Big news, you guys.
The new LongHorn Steakhouse is now open at Tiffany Springs. We’ve written about it on our front page a couple of times in recent months, as well as mentioned its anticipated opening in this column space. No more anticipation. It’s now reality.
I haven’t been to the Tiffany location just yet. As discussed previously, your Landmark owners are frequent visitors of the LongHorn at Legends and also the location at Liberty. We’ve had fine experiences at each spot.
Most recently we hit the LongHorn at Legends. Enjoyed the finest tasting KC Strip I’ve had in a long, long time. Now anxious to give the Tiffany Springs location, which is in the building that formerly housed Ruby Tuesday’s, a try real soon.
Landmark office manager Cindy Rinehart says she has already patronized the LongHorn at Tiffany and offered it rave reviews.
A buddy texted me this week to say he also gives LongHorn Steakhouse top performance reviews, except for one minor detail. He says it went like this:
“It’s my favorite place even though they refused to serve me a beer on my 67th birthday because I got a new billfold and didn’t have my ID. To say I was upset is understatement. They said they were cracking down. On what? Old men who can’t remember where they left their ID?”
I’m wondering if it is a thing for places to give you a free beer on your birthday. In the old days it wasn’t unusual. Modern times, likely not. I mean, my buddy didn’t specifically say he was gonna get a free beer on his birthday he just says they were refusing to serve him a beer on his 67th birthday. So not enough details in that quick text message for me to know.
The only time I remember getting a free beer was on my 18th birthday. It was in the state of Kansas. It was tradition at that small watering hole for the first beer on your 18th birthday to be on the house. And yes, at that time the legal drinking age in Kansas was 18, so don’t waste your time reporting me to the authorities or attempting to spew shame my direction. Ain’t having it. Not today.
Columnist Guy Speckman and I had an informative conversation with State Sen. Tony Luetkemeyer on last Thursday’s episode of Landmark Live. If you haven’t yet seen the video, you’ll want to check out what the senator has to say on a variety of topics. Not the least of which includes tax appraisals and efforts to legalize sports betting and such.
One of my favorite topics we encouraged the senator to touch upon included the political demographics of his senatorial district, which includes the counties of Platte and Buchanan. Those trending demographics might come as a small surprise. I’d tell you what the senator said about each county’s demographics but I’d rather you go watch the video to hear it straight from him. You can find the show at Platte County Landmark on Facebook, at Platte County Landmark on YouTube, and on our website plattecountylandmark.com.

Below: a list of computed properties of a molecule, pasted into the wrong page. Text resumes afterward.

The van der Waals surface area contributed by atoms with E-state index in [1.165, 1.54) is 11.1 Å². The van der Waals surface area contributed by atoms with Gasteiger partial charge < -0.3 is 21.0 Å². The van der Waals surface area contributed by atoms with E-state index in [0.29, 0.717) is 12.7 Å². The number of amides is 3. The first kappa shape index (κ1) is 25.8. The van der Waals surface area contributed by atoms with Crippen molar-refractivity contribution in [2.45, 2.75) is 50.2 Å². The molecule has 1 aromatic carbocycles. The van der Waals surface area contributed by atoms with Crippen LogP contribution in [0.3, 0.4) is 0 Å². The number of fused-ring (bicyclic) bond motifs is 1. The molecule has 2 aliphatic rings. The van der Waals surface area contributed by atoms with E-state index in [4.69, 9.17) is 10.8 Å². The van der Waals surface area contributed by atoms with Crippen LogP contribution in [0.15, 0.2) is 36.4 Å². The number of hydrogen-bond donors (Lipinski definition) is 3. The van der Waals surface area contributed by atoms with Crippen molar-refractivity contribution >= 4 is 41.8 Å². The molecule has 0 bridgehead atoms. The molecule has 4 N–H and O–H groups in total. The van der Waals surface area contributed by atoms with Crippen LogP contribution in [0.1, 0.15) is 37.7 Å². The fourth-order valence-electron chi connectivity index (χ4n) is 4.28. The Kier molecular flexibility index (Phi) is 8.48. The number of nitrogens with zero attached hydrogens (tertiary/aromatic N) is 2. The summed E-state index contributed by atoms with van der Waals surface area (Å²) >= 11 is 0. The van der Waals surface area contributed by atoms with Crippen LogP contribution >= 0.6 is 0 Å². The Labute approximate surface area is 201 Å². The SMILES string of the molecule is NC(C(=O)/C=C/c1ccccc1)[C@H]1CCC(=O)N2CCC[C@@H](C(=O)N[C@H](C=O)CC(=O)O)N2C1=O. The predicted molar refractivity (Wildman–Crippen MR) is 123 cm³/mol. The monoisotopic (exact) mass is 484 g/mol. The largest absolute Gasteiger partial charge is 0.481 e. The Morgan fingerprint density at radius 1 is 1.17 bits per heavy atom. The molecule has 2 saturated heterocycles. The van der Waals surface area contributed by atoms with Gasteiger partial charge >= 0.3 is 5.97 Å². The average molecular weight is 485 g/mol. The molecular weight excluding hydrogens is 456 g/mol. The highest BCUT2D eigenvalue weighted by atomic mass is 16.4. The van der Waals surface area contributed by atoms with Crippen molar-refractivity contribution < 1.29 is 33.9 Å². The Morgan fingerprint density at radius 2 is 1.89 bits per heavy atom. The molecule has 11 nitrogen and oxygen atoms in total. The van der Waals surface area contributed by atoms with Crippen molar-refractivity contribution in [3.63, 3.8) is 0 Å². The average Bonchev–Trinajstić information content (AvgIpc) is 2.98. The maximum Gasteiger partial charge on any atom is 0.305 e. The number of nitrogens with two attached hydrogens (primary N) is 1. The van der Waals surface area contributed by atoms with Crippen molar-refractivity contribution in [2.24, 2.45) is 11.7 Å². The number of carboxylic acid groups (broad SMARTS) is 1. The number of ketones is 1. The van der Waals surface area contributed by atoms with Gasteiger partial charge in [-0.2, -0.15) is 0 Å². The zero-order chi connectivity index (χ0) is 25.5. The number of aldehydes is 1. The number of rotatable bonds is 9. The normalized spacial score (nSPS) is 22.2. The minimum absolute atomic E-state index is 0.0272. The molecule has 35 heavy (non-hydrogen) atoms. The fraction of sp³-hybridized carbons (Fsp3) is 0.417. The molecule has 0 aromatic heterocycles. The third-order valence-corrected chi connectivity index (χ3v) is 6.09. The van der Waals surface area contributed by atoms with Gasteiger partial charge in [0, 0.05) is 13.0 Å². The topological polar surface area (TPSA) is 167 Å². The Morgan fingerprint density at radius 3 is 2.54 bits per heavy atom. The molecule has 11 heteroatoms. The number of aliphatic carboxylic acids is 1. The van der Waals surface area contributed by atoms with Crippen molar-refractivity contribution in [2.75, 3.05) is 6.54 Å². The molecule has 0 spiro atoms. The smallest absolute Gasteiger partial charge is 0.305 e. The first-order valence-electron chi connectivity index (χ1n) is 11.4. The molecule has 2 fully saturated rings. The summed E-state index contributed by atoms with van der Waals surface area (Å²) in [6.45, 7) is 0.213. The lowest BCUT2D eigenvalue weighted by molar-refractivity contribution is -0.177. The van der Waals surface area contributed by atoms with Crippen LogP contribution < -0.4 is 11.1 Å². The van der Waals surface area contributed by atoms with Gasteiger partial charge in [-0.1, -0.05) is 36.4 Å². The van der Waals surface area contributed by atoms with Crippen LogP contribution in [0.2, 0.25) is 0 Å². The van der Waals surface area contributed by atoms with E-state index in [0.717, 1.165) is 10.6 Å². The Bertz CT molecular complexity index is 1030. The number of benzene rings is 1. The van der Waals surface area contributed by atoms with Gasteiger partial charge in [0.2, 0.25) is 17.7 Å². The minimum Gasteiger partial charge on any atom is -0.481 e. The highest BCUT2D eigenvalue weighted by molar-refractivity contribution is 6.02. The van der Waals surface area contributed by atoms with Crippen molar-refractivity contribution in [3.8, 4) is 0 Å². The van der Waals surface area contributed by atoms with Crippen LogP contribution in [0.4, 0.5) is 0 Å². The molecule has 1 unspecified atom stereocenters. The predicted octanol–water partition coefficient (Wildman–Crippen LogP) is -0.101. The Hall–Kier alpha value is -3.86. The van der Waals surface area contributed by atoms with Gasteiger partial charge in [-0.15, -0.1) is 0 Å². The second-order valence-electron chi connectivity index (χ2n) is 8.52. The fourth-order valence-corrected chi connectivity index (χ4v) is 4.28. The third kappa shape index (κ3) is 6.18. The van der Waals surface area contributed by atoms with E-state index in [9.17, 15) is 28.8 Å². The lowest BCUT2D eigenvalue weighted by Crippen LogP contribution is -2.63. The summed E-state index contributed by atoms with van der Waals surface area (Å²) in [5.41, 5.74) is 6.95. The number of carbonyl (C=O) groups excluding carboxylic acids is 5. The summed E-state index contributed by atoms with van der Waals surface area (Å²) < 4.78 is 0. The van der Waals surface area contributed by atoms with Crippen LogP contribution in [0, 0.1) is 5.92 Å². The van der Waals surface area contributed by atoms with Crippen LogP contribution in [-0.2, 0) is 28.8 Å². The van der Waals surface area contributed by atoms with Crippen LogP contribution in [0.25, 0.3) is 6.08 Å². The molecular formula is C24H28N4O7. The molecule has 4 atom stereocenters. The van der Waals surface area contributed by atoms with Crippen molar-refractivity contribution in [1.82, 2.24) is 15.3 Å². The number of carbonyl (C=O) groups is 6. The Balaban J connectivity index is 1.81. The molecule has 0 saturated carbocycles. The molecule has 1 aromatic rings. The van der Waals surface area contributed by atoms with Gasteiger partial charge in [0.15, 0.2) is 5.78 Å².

We need to get frequent co-host Brad Carl back on Landmark Live fairly soon. Our resident COVID/election denier, Brad has been busy developing a new conspiracy theory. He believes that NFL games are somewhat scripted and fixed, shall we say. For instance, he sent this text after Monday night’s big upset by the Bears over the Patriots, a game in which the Bears came in as about a nine point underdog.
“Hard to believe how predictable last night’s upset was for this guy (referring to himself). I should’ve bet the house.”
Speckman, meanwhile, says that NFL deniers are a threat to democracy.
I don’t know who’s more accurate, I just don’t want Brad Carl storming The Landmark building in a viking headdress and propping his feet up on my desk.
Pretty cool to see the new City Hall starting to take shape in the area off of Marshall Road in Platte City. It’s scheduled to be completed in March.
Gotta say we’ll miss City Hall being in the immediate downtown area, though. I’ll miss being able to walk up there and back for meetings and such, which hasn’t happened often the past couple of years but did happen more often than I could count in the many years prior.
On the bright side, city officials have said they’ll use the current City Hall as some kind of downtown community center and headquarters for city-sponsored downtown activities and such, so that’s a way to keep a connection with downtown.
So how is Platte City paying for the new City Hall/police department headquarters? “Primary funding for the project is the $3.2 million general obligation bond issue that was approved by voters to construct a Police Station/City Hall. That bond was on the ballot and approved in April 2018. The bonds have a 20 year term and will be paid off in 2041. Funding source for the annual bond payments is the city’s general obligation property tax levy,” says DJ Gehrt, city administrator.
“The city had always intended to use bond funds for part of the cost and reserve funds for the remainder. The primary funding source for the additional funds (above the bond funds) is the cash reserves in the general fund and the capital improvement funds (CIP),” Gehrt explained.
Gehrt said over the past 10 years the city has slowly built up the general fund reserves and the CIP reserves to allow for the financial mix of bond funds and pay-as-you-go funds for major non-utility projects.
“If you look back over the past 30 years, the city generally has a pattern of 5-6 years of significant capital projects followed by 5-6 years of smaller projects to pay down debt and build up reserves. 2011-2016 was a pay down debt/build reserves period. 2016-present has been a period of larger CIP projects,” the city administrator notes.
By the way, Gehrt is scheduled to retire on July 1, so he won’t get much of a chance to “enjoy” the new city digs.
(Ivan Foley is busy checking his phone for conspiracy theory text messages from Brad Carl but you can email him at firstname.lastname@example.org)